• This section is giving an introduction to log management concepts, such as aggregation, parsing, connectors and agents, log archiving, and correlation. The logging landscape has drastically changed in the last years. We will see where things are at, how the cloud has changed log management, and what tools are being used nowadays. This will cover not only some of the commercial tools, such as Loggly, but also show a number of open source log management tools, such as Snare, syslog-ng, and rsyslog.

  • Section 4: Log Data Processing
  • In order to make log data actionable, the data has to be manipulated and transformed into a form that can be processed by analysis tools. I will be showing a variety of methods (e.g., regular expressions, UNIX commands) to process logs.

  • Section 5: Splunk Introduction
  • This section on Splunk is going to give an introduction to the Splunk log analysis capabilities with an overview of different data processing methods, such as input configurations, field extractions, the use of event types, and application of tagging for event data.

  • Section 6: Splunk Data Analysis
  • Once Splunk is setup to receive data and it processes the data correctly, we can start to analyze the data. This section is going into the topics of running statistics on the data, summary indexing, trend reporting, using regular expressions for searching, etc.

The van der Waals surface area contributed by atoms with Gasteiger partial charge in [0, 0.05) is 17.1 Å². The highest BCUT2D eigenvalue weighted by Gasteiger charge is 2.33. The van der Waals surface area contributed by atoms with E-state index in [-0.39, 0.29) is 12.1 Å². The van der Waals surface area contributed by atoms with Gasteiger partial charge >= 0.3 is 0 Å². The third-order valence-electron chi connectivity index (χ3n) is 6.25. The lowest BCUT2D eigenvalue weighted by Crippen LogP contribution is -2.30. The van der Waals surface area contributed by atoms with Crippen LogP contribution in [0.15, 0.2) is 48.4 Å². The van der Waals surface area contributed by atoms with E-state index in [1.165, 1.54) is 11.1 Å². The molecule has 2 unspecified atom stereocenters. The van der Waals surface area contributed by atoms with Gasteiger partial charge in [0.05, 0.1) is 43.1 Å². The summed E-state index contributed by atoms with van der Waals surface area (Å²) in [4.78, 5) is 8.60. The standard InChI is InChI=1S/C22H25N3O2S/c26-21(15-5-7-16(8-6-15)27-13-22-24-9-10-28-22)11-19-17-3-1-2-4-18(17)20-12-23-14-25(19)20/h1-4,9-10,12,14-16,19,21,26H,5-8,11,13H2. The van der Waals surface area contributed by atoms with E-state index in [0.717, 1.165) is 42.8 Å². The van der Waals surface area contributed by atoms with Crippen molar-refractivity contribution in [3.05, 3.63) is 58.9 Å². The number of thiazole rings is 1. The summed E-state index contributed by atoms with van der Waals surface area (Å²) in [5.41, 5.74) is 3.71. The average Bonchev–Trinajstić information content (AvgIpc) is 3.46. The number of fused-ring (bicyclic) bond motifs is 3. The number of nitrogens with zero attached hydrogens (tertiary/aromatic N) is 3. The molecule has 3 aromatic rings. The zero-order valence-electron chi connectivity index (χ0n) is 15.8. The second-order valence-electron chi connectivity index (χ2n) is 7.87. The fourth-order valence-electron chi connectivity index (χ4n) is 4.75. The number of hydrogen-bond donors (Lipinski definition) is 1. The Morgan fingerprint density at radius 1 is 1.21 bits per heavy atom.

Day 2 - Visualization

  • Section 1: Visualization
  • This section introduces some basic visualization concepts and graph design principles that help generate visually effective graphs. It also gives an overview of graphs like treemaps, link graphs, or parallel coordinates, and how they can be used to visualize data.

  • Section 2: Data Visualization Tools
  • After a short introduction to different data formats used by visualization tools, this section then discusses visualization tools and libraries. The Data Visualization and Analysis UNIX (DAVIX) distribution will be used to show most of the visualization tools. I will show how simple it is to generate visual representations of log data and how tools can be leveraged to visualize information. The theory is then backed by a number of exercises that allow the students to deepen the understanding of the tools and methods.

  • Section 3: Perimeter Threat